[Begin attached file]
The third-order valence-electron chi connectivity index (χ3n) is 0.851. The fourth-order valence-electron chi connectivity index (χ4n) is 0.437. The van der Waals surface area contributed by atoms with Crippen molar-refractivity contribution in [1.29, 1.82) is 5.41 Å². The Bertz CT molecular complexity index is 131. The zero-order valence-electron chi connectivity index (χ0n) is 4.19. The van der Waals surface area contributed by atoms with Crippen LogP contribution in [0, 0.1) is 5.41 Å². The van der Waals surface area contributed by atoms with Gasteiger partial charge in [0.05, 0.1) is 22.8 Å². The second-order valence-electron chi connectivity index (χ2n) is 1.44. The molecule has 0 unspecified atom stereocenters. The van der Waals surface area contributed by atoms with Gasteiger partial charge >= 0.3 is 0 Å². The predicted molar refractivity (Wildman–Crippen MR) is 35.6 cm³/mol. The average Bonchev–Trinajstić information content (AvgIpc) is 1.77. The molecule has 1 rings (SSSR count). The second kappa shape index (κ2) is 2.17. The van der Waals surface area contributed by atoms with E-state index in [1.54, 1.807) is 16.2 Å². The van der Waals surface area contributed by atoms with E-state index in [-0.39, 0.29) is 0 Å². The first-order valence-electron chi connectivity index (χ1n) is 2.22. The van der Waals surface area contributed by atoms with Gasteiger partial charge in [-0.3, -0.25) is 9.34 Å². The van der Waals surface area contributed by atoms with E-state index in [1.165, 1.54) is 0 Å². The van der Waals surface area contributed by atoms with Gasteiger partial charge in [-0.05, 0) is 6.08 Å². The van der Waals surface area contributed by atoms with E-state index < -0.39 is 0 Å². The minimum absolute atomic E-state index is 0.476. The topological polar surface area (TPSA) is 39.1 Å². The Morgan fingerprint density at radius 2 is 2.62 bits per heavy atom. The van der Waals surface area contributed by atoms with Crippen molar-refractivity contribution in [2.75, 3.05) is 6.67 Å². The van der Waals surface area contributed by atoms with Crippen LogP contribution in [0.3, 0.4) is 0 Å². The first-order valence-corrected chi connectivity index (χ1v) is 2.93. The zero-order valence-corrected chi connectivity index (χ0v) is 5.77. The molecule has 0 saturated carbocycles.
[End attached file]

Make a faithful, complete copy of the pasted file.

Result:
The third-order valence-electron chi connectivity index (χ3n) is 0.851. The fourth-order valence-electron chi connectivity index (χ4n) is 0.437. The van der Waals surface area contributed by atoms with Crippen molar-refractivity contribution in [1.29, 1.82) is 5.41 Å². The Bertz CT molecular complexity index is 131. The zero-order valence-electron chi connectivity index (χ0n) is 4.19. The van der Waals surface area contributed by atoms with Crippen LogP contribution in [0, 0.1) is 5.41 Å². The van der Waals surface area contributed by atoms with Gasteiger partial charge in [0.05, 0.1) is 22.8 Å². The second-order valence-electron chi connectivity index (χ2n) is 1.44. The molecule has 0 unspecified atom stereocenters. The van der Waals surface area contributed by atoms with Gasteiger partial charge >= 0.3 is 0 Å². The predicted molar refractivity (Wildman–Crippen MR) is 35.6 cm³/mol. The average Bonchev–Trinajstić information content (AvgIpc) is 1.77. The molecule has 1 rings (SSSR count). The second kappa shape index (κ2) is 2.17. The van der Waals surface area contributed by atoms with E-state index in [1.54, 1.807) is 16.2 Å². The van der Waals surface area contributed by atoms with E-state index in [-0.39, 0.29) is 0 Å². The first-order valence-electron chi connectivity index (χ1n) is 2.22. The van der Waals surface area contributed by atoms with Gasteiger partial charge in [-0.3, -0.25) is 9.34 Å². The van der Waals surface area contributed by atoms with E-state index in [1.165, 1.54) is 0 Å². The van der Waals surface area contributed by atoms with Gasteiger partial charge in [-0.05, 0) is 6.08 Å². The van der Waals surface area contributed by atoms with E-state index < -0.39 is 0 Å². The minimum absolute atomic E-state index is 0.476. The topological polar surface area (TPSA) is 39.1 Å². The Morgan fingerprint density at radius 2 is 2.62 bits per heavy atom. The van der Waals surface area contributed by atoms with Crippen molar-refractivity contribution in [2.75, 3.05) is 6.67 Å². The van der Waals surface area contributed by atoms with Crippen LogP contribution in [0.3, 0.4) is 0 Å². The first-order valence-corrected chi connectivity index (χ1v) is 2.93. The zero-order valence-corrected chi connectivity index (χ0v) is 5.77. The molecule has 0 saturated carbocycles.